At the time Cotton filed his petition on August 9, 2017, the appeal had not been decided. However, according to publicly available Wisconsin court records, it appears that the Wisconsin Court of Appeals decided his appeal on August 29, 2017. The Court of Appeals affirmed Cotton's conviction and sentence.

         Cotton's petition is unlike many seen in this Court. He does not ask for review at this time of the substantive claims he has raised in the state court. (Docket #1 at 5). Indeed, he says that he expects a decision from the Wisconsin Court of Appeals shortly on those claims. Id. According to the state court records, he has now received that adjudication. Instead, Cotton desires to proceed apace in this Court on the claim that the delay in his state-court proceedings itself amounts to a due-process violation for which he can seek immediate habeas relief. See Haas v. Jenkins, No. 07C0480, 2008 WL 283056, at *1 (E.D. Wis. Jan. 31, 2008) (discussing nature of due-process claim based on delay in adjudicating state criminal appeal).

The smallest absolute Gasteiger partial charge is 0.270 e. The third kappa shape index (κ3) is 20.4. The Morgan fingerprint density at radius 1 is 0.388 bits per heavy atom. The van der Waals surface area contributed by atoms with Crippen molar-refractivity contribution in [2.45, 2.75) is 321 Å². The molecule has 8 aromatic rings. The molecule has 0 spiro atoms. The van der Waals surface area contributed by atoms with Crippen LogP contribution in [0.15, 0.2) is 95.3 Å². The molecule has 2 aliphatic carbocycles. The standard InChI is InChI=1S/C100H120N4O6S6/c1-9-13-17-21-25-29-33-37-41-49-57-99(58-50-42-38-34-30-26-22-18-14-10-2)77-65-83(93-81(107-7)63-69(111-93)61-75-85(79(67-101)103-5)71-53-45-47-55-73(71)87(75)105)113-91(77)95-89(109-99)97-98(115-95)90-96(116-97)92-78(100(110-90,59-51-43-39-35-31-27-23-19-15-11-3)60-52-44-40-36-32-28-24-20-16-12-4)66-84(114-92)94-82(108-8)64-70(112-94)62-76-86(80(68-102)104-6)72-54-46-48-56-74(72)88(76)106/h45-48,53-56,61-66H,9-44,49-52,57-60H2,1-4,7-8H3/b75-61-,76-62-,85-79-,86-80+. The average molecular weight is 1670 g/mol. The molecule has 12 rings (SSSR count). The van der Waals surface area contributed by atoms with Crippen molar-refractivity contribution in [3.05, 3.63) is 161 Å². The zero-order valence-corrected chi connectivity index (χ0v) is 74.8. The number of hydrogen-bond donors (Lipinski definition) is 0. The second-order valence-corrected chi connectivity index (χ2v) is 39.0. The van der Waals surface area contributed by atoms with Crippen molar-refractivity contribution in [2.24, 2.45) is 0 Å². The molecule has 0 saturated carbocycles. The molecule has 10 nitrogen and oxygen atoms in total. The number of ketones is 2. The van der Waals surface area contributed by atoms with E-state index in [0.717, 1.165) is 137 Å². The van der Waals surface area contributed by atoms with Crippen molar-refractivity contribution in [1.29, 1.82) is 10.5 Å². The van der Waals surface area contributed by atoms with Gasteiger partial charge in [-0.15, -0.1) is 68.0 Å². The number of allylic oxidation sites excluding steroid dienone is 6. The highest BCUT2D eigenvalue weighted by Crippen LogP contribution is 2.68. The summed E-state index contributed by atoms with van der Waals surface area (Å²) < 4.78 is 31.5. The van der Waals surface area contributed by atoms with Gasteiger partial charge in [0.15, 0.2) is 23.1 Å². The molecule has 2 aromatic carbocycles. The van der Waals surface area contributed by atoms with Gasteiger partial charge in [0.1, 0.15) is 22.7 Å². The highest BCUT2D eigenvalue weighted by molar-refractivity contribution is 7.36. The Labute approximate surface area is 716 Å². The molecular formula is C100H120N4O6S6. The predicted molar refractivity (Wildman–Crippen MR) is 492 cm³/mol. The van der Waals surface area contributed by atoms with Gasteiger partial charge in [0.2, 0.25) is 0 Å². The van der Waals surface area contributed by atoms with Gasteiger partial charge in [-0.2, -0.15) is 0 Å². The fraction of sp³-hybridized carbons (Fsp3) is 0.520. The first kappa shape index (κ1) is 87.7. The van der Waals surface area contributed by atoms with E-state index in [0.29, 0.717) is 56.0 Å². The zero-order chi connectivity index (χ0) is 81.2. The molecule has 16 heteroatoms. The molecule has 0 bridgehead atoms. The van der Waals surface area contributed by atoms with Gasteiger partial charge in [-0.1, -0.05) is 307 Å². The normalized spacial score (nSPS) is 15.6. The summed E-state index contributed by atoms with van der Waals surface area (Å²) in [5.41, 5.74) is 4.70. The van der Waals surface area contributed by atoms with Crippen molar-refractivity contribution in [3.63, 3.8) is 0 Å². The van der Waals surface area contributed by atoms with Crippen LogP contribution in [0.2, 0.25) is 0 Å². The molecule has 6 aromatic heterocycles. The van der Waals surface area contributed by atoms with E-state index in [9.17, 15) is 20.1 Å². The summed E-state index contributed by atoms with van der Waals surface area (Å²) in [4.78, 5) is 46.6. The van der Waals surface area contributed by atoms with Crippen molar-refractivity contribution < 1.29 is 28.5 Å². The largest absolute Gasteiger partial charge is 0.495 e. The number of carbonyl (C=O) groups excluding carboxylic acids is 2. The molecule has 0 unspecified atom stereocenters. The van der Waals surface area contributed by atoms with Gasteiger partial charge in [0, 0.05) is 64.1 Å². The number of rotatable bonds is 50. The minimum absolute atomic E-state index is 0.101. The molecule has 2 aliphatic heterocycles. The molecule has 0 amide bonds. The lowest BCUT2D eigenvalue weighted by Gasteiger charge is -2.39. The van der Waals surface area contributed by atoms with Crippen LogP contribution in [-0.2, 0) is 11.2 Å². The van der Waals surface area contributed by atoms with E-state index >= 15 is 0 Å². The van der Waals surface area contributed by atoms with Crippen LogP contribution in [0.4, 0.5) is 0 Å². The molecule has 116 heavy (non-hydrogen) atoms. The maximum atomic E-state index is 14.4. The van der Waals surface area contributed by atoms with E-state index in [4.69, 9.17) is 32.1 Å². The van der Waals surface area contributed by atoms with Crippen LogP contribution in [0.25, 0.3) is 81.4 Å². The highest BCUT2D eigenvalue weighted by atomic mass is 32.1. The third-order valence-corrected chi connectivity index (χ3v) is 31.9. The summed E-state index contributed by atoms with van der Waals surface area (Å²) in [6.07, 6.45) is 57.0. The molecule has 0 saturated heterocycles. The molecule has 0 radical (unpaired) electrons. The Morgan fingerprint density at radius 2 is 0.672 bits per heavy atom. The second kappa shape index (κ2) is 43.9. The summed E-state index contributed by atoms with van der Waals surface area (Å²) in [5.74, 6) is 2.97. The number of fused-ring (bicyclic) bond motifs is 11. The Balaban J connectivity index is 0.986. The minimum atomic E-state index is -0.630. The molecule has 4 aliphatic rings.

Normally, any claim presented to a district court in a Section 2254 petition must first be heard and decided by the state courts. 28 U.S.C. § 2254(b)(1)(A); Dressler v. McCaughtry, 238 F.3d 908, 912 (7th Cir. 2001). Nevertheless, the Courts of Appeal agree that undue delay in post-conviction proceedings is open to immediate redress in federal court. See Turner v. Bagley, 401 F.3d 718, 724-25 (6th Cir. 2005); Simmons v. Beyer, 44 F.3d 1160, 1169-71 (3d Cir. 1995); Harris v. Champion, 15 F.3d 1538, 1558-59 (10th Cir. 1994); Allen v. Duckworth, 6 F.3d 458, 459-60 (7th Cir. 1993). Yet the Seventh Circuit has made clear that once a state appeal is decided, any potential due-process violation caused by delay alone vanishes. In Allen, the Court of Appeals explained:

It is conceivable that delay in processing an imprisoned defendant's appeal might make his continued imprisonment unlawful, but once the delay ends with an appellate decision not claimed to be invalid by reason of delay, as in this case, any ground for ordering him released evaporates. The petitioner was duly convicted, and the conviction upheld, if belatedly, in an appellate decision not claimed to be infected by any error that would justify his release on habeas corpus. He should serve his time.

Allen, 6 F.3d at 459. Thus, because the present stage of Cotton's appeal has been decided, even if after substantial delay, he can no longer seek redress in this Court based on that delay. That claim must be dismissed.[2]